Judge upholds fire millage petitions

December 8, 2011  PLYMOUTH EAGLE.


The Citizens Action Group of Plymouth was successful with a second lawsuit in Wayne County last week.

Judge Wendy Baxter ruled that the Citizens Action Group had, in fact, submitted the necessary petition signatures to place a dedicated tax assessment to fund the fire department on the Feb. 28 ballot.

Members of the Plymouth Township Board of Trustees, who have opposed the proposal to place the issue before voters, met in a special closed session last Sunday but did not indicate what action they planned to take in light of the court decision.

The board members were scheduled to meet again Tuesday evening in a regular session, but the outcome of that meeting was unknown at press time this week.

Baxter scheduled another hearing on the matter for yesterday morning, pending the actions of the elected officials following her ruling.

Township officials have claimed, and township attorney Tim Cronin argued in court, that the petition language signed by nearly 4,000 residents, was misleading and unclear. The petitioners are seeking a five-year 1-mill dedicated assessment to fund the fire department. Cronin argued in court that dedicated millages are unlimited for operations and maintenance have no time limit.

Retired Circuit Court Judge Marvin Stempien represented the citizens group in both law- suits. He told the judge that the ballot issue is a, “constitutional right of the people who want to have some input into their service for fire protection and emergency medical service.”

Baxter agreed.

The first lawsuit of the citizens’ group in front of judge Michael Sapala last week was unsuccessful when the judge told Stempien that he had not presented credible evidence that the group had, in fact, submitted the required 10 percent of property owners’ signatures to the township on petitions seeking the election.

The judge ruled at that time that the Citizens Action Group hadn’t answered critical questions regarding the authority of the township clerk to act on the petitions the group had submitted.

Stempien said after that defeat that he would re file and go back into court with the evidence the judge said was missing.

Stempien did so immediately and filed a motion for a hearing, which was granted. Baxter ordered a hearing on the matter for Dec. 1. and authorized a deposition of Plymouth Township Clerk Joe Bridgeman,  who had prepared some of the charts and information used by the township to disallow some of the 3,500 signatures the group had submitted previously.

Bridgeman, who appeared voluntarily at the hearing, was questioned by both Stempien and Cronin during his deposition.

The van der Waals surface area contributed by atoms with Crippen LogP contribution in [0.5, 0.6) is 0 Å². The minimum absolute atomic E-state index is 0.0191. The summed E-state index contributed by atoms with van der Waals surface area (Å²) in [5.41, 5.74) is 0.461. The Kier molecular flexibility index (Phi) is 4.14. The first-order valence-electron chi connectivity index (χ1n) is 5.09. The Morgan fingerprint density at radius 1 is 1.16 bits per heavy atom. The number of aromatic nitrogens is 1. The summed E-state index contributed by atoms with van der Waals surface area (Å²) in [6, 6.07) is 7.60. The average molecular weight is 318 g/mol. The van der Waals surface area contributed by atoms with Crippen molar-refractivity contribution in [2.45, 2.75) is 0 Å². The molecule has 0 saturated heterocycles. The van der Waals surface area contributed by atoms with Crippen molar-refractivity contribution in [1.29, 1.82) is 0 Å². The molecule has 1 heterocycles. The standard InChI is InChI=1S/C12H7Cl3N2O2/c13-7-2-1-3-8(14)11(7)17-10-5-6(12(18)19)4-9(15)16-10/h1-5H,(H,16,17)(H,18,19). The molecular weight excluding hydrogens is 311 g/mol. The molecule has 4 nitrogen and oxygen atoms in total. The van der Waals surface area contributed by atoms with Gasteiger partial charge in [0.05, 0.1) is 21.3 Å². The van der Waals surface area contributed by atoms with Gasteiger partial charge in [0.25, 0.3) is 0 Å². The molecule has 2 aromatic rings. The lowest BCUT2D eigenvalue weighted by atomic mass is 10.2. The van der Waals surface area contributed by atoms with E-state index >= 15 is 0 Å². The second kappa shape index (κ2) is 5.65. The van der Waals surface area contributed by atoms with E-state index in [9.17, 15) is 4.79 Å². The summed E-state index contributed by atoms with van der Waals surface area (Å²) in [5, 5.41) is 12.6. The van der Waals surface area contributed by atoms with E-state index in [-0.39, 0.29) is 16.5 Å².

In her ruling, Baxter agreed that the township had, in fact, violated the rights of the electorate in failing to honor the petitions submitted asking for an opportunity to vote on a dedicated fire millage but did not find the board guilty of neglecting any ministerial act.

The proposed a 1-mill tax would restore the fire department to full staffing levels and maintain the current EMS and Advanced Life Support services which would be lost if the proposed reorganization plans of township officials are implement- ed. Current plans reportedly include even further reductions to the force and the closing of Fire Station No. 2. This would also abrogate the current Mutual Aid pacts with surrounding communities, according to a fire department union spokesman and could decertify the Advanced Life Support citizens have been provided.

The dispute between the citizens group and the township officials was prompted by the projected $900,000 loss in funding to the fire department budget, caused by the withdrawal of the City of Plymouth from the joint fire service agreement. The City of Plymouth has now contracted with Northville for fire service which will begin in January. The citizens group claimed in their court filings that township officials attempted unsuccessfully to eliminate the fire department completely by going to Canton and Livonia for services. Both those negotiations failed.

The township board members have lowered the standards for volunteer firefighters, while increasing the hourly rate, too, and volunteers can now live 15 miles out- side the township borders and do not need EMS training, steps that members of the citizens group said pose a threat to the safety of township residents.

Firefighters union spokesmen have said the union has offered more than $300,000 in cuts and proposed the township board allow the EMS units to transport patients to the hospital, which would allow the township to bill Medicare and private insurance carriers for the service. Plymouth Township is the only area fire department which cannot transport patients, but must wait for a private ambulance service based in Ann Arbor.

The township also refused a two-year $880,000 federal grant for fire services last April.

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